Who Is the Third Person Eddie Meets in Heaven?

This article is an excerpt from the Shortform summary of "The Five People You Meet In Heaven" by Mitch Albom. Shortform has the world's best summaries of books you should be reading.

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Who is the third person Eddie meets in Heaven? What is this person’s connection to him?

To his surprise, the third person Eddie meets in Heaven is someone he doesn’t even recognize. But the old woman, Ruby, teaches him one of his most important lessons. Read about the third person Eddie meets in Heaven.

The Third Person Eddie Meets in Heaven

Eddie feels himself lifted up on a strong wind. The sky gathers around him and then explodes into a million stars. He finds himself in the most beautiful mountain range, ankle-deep in snow that doesn’t make him cold or wet. In the distance, he sees a flickering light. 

Eddie feels his body for clues about where he could be. He’s flabbier in the middle now, but still muscular in his arms. He squeezes his left knee and feels the familiar throbbing pain. Frustrated, he wonders why pain and deterioration would follow you in heaven. But the third person Eddie meets in Heaven is about to teach him something else.

Walking along the silent ridge toward the flickering light, he notices that it is the sign of a diner. Looking in through the glass door, he sees many different kinds of customers that appear to be from many different time periods and walks of life. Then, in the farthest booth from the door, he sees someone he thought he would never see againhis father. 

Pounding against the glass, Eddie calls out for his dad over and over again as loudly as he can. But the man in the booth never looks up. Who is the third person Eddie meets in Heaven, he wonders. Is it his father?

Eddie’s Twenty-Fourth Birthday

Eddie’s parents stand with Joe, Marguerite, and Mickey Shea in the hallway outside Eddie’s V.A. hospital room. They light his candles and carefully approach his bed singing. Eddie can’t help but feel as though he’d rather be alone. 

Everyone tries to put Eddie at ease except for his father, who stands against the wall in silence. 

Eddie’s Father

All children are damaged by their parents in varying ways and by varying degrees. Over the course of Eddie’s life, the damage done by his father was that of neglect, then violence, then silence. 

As an infant, Eddie was rarely held by his dad. As a child, no matter how hard Eddie tried to participate in his father’s interests, like cards and boardwalk maintenance, he was always pushed away. The primary rule for Eddie was “do not disturb.” Thus, the damage of neglect was done. 

As Eddie grew older, his father would lash out at him and Joe whenever he was frustrated or drunk. Yelling at his mother to stay out of it, Eddie’s dad would throw things or hit them with a belt. This was the damage of violence.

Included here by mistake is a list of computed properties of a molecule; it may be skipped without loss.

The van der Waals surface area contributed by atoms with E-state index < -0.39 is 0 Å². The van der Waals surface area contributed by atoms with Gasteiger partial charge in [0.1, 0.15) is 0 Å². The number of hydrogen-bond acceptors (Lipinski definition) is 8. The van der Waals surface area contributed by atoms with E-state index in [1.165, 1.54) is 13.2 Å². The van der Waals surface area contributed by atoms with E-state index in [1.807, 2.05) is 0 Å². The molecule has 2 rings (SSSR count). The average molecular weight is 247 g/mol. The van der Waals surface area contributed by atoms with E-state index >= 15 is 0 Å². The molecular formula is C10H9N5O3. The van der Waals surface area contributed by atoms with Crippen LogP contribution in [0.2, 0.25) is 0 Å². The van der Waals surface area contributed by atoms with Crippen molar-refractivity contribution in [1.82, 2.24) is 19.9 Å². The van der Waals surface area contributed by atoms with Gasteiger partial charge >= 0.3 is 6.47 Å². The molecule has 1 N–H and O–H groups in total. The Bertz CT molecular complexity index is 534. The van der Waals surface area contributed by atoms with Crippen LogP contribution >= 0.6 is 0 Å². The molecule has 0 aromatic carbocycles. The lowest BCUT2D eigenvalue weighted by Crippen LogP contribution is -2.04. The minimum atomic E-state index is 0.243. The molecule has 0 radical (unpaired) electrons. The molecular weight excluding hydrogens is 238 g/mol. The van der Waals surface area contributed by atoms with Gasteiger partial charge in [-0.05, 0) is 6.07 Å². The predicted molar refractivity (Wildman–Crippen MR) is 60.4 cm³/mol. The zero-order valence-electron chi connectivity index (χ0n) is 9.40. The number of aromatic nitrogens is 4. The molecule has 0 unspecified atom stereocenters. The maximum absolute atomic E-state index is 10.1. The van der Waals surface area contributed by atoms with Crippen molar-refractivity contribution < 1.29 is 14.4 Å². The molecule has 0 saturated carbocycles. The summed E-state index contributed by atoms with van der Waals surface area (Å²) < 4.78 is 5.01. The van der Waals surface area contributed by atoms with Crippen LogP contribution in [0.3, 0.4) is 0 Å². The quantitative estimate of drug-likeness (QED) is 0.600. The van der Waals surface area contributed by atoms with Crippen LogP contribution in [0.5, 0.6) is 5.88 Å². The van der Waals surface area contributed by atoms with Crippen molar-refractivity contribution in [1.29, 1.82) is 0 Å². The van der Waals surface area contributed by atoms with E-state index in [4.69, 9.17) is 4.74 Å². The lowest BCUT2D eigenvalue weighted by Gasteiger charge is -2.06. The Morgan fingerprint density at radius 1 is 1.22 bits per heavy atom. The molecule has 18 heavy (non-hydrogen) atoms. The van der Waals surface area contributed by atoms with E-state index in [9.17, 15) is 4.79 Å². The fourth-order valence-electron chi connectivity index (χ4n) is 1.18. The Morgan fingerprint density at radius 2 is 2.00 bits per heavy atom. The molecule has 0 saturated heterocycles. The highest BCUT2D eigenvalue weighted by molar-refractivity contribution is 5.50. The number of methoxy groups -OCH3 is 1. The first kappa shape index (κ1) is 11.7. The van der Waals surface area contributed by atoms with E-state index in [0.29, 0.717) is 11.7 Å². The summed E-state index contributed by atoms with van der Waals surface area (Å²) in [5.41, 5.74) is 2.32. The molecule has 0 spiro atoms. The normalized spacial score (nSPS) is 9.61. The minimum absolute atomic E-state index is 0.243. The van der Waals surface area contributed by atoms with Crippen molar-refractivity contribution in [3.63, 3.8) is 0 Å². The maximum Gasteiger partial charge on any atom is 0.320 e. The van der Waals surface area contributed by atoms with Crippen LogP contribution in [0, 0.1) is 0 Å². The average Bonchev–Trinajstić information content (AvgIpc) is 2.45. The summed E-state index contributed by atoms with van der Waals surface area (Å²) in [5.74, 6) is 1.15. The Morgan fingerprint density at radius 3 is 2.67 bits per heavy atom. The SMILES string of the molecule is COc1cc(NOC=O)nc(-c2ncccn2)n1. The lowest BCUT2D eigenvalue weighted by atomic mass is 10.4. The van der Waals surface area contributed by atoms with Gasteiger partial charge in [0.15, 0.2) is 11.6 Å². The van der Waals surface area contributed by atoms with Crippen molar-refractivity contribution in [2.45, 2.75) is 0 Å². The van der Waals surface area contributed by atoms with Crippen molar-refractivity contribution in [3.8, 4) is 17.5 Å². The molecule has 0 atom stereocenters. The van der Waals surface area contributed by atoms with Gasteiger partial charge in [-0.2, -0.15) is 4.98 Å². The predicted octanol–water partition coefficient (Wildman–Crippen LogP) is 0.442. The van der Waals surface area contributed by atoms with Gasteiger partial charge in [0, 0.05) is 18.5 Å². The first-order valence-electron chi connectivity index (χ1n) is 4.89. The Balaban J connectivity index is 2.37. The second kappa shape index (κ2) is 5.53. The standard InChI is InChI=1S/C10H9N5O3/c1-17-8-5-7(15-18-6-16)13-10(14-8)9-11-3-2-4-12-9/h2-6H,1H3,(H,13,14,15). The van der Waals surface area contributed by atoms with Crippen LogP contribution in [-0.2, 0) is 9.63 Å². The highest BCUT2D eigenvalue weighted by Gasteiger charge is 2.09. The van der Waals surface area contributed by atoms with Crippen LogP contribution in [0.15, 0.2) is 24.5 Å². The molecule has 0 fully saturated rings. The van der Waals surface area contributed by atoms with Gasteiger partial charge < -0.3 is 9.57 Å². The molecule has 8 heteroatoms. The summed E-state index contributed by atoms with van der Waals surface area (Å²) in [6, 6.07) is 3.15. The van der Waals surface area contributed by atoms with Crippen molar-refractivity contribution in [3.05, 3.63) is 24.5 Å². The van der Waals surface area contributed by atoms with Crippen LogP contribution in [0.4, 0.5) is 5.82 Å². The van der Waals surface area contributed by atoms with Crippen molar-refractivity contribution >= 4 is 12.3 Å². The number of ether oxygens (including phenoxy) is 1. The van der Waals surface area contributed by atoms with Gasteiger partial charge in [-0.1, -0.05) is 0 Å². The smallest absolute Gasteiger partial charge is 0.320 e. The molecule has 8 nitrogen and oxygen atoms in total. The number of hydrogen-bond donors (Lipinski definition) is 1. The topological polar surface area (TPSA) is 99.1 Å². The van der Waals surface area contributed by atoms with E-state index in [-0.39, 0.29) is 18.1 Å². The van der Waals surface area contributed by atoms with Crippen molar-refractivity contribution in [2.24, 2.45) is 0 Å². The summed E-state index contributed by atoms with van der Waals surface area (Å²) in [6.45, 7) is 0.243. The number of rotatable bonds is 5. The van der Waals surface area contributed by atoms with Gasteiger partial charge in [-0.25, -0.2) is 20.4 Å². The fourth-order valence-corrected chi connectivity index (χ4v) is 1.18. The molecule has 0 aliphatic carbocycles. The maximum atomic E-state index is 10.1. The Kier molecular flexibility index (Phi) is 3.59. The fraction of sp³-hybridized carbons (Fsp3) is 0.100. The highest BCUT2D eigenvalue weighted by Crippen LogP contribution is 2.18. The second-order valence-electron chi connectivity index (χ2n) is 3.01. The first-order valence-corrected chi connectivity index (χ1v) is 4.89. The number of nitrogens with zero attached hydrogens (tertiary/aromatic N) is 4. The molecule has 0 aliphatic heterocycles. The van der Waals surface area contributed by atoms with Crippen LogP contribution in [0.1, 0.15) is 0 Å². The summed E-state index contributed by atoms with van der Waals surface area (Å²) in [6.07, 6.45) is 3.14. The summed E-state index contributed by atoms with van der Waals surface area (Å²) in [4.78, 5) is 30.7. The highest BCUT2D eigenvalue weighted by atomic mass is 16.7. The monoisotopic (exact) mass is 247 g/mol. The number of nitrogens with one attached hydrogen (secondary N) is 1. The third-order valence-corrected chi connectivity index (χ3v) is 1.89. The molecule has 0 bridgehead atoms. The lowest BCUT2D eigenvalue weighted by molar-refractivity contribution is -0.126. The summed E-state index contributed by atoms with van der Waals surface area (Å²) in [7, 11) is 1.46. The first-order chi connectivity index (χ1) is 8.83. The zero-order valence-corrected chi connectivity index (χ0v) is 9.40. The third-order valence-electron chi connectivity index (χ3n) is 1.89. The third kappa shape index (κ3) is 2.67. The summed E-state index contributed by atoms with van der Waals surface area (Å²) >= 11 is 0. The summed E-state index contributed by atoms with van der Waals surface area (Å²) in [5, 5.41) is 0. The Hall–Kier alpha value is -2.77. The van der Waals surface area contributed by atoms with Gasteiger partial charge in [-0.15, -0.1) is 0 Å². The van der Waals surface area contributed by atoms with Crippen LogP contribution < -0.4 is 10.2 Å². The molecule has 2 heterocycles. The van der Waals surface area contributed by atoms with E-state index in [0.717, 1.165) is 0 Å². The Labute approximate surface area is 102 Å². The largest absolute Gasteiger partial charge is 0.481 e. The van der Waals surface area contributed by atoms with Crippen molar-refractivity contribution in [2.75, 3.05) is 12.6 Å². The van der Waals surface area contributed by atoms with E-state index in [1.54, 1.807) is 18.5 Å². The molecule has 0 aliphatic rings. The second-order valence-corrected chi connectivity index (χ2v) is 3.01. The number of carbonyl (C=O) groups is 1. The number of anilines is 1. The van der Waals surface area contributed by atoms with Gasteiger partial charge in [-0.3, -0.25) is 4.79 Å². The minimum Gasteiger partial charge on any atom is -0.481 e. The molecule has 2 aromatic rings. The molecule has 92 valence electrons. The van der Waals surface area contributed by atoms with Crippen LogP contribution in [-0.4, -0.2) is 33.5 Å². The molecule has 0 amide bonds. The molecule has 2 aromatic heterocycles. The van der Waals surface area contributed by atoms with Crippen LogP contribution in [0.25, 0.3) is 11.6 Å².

Through it all, Eddie continued to adore his father and long for his approval. Sometimes, he even earned it. When his father asked him to fix something, Eddie would do so, come back, and say “it’s fixed.” This earned him a small smile. When he would win in a fight, his father would give him the slightest nod. Eddie would just nod back. In this way, Eddie learned that his father wanted everything to be kept inside, denying all words of affection.

After the war, the silence took over completely. It happened one night after Eddie had moved home from the hospital. Since being back, Eddie had been depressed—barely able to talk to anyone or even to leave the house. His father didn’t approve. He considered sadness a sign of weakness. That night, Eddie’s father began yelling at him, as he used to. He screamed at Eddie to get up and get a job. But when his father raised his fist to hit him, Eddie grabbed his arm and stopped him for the first time in his life. Eddie’s father never spoke to him again. The damage of silence was absolute. 

Now sitting in the snow outside the diner, Eddie looks in on his father in the diner booth and realizes that he’s still being ignored, even in heaven.

Eddie Meets Ruby

Suddenly, he hears a woman’s voice tell him not to be angry because his father can’t hear him. Looking up, Eddie sees an elegant, old woman standing above him. She has her white hair pulled back to show her gaunt face. She wears an old-fashioned dress made of silk and holds a parasol.

Eddie asks the mysterious woman why his father can’t hear him. She answers that his father’s spirit is a part of her heaven, but he is not really there with her like Eddie is. When Eddie asks why his father would be a part of her eternity, she asks him to follow her. 

All at once, Eddie and the old woman are at the bottom of the mountain, far from the diner. Eddie thinks the woman looks familiar. He asks if she is his third person, and she replies that she is. Eddie is overcome with questions.